1. The VTVM should be properly calibrated before using it.
2. Batteries, when weak, or leaking, should be replaced.
3. Precautions regarding safety should be followed-connect the common lead first, be careful of hot-chassis equipment.
4. Test leads should be kept in repair or not used if defective.
5. A safe storage location should be provided; locations near machinery, dust, dirt, excessive temperatures and humidity should be avoided.
6. Only replacement fuses and overload diodes of the same rating should be used, and replacement parts of the same characteristics and rating should be employed.
7. Repair of the meter movement should not be attempted.
In the next paragraphs, additional items will be considered with regard to the use and care of the VTVM.
CAUSES OF FAILURE OR INTERMITTENT OPERATION
Some causes of troubles in VTVM's are due to negligent or accidental misuse of the instrument. When you first notice something wrong with the VTVM, think back to the last time you used it for that particular function or range. You may possibly remember what you might have done wrong and will then be able to make repairs more quickly.
For example, perhaps you had the function switch set for ohms when you were attempting to measure voltage. Then, noting that there was no expected voltage reading, you double-checked the switch settings, noticed that the function switch was not set to the voltage positions as required, corrected that situation, and then proceeded with the voltage measurement, not realizing that you had burned out a resistor in the ohmmeter circuit. In an accident of this sort, usually it is one of the low-value, ohms-multiplier resistors that is damaged. Typically these have values of 9.45 or 95 ohms, although the values may vary in different instruments.
Many troubles are also due to failure of a component, tube, cable, switch, control, or the wiring. If trouble occurs and you do not know where to start, the best approach is first to determine just which functions of the VTVM do not respond properly. Usually you can isolate the trouble to one or two major circuits. Begin by inspecting those parts and comparing the voltages, resistances, etc., with the normal operating values provided in the manufacturer's instruction manual for the particular instrument being used.
Occasionally a tube will fail in a VTVM. The result will be noticeable in the operation. The VTVM may fail to respond at all, may not calibrate properly, may respond only on the ac voltage readings, may operate intermittently, or may operate properly only after an unusually long warmup period.
If you are unable to balance the VTVM, or if the balance is unstable, the cause may be the double triode (12A U7, ECC82, etc. ) or the twin diode (6AL5). If there is no reading on any of the ac scales but dc readings are normal, the usual cause is a defective 6AL5. When tubes are replaced, the VTVM should be recalibrated as described in the instrument manual. Before final calibration, the tubes should be aged in the circuit, since their characteristics may change during the first few hours of operation. A tube can be pre-aged if you are anticipating a failure. Pre-aging can be done by applying 100 to 125 volts dc on the plate, connecting the grids and cathode together and to the -dc source, connecting the filament to its rated voltage, and operating the tube in this manner for 40 to 50 hours.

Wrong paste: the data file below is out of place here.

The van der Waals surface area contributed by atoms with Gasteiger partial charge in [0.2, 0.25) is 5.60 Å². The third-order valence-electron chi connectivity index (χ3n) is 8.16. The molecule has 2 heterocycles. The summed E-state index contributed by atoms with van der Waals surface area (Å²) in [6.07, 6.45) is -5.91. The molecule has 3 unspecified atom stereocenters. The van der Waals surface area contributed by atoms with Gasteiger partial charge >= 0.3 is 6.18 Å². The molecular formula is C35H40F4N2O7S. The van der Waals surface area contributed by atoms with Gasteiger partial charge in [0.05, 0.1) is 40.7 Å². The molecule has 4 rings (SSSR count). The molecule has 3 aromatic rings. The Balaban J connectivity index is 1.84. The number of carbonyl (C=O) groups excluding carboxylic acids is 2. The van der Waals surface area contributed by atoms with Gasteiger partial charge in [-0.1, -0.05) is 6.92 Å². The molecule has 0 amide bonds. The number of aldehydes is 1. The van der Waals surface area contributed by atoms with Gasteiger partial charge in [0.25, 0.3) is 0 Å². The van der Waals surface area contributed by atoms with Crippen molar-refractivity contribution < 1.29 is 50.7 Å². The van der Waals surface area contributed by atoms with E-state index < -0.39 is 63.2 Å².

Then place the tube in the VTVM, and recalibrate according to the manufacturer's instructions.
Inaccurate Resistance Readings
If the resistance readings are inaccurate, it may be because the 1.5-volt battery is weak. A way to test the battery will be described later. If the battery does not prove to be weak, one or more resistors in the multiplier circuit may be open or off value-one symptom of a defective resistor is that resistance values measured on the lower ohms ranges will creep in value-the reading will vary as you watch the pointer.
Other Causes of Failure of the VTVM
Other causes of failure of the VTVM include a blown fuse, a faulty on-off switch, an open line cord, a break in the wiring, a poor shield connection on the probe cable, a low dc power-supply voltage, poor socket contacts, a damaged probe resistor, a defective control, or wiring shorted to the metal case.
To ensure accuracy of resistance measurements, the battery should be occasionally tested as follows :
1. Turn the FUNCTION selector to OHMS. Set the RANGE control to R X 1 position.
2. Rotate the OHMS ADJUST control for full-scale deflection of the pointer. Short the probe to the ground clip for about ten seconds.
3. Open the circuit and observe the indication. Any appreciable deviation from full-scale deflection indicates weak cells that should be replaced.
The reason the pointer may fail to deflect full scale is that with the prolonged short circuiting of the probe tip to the ground clip, a fairly high current demand is placed on the battery. This lowers the voltage of a weak battery so that it does not permit immediate full-scale deflection of the pointer when the short is removed.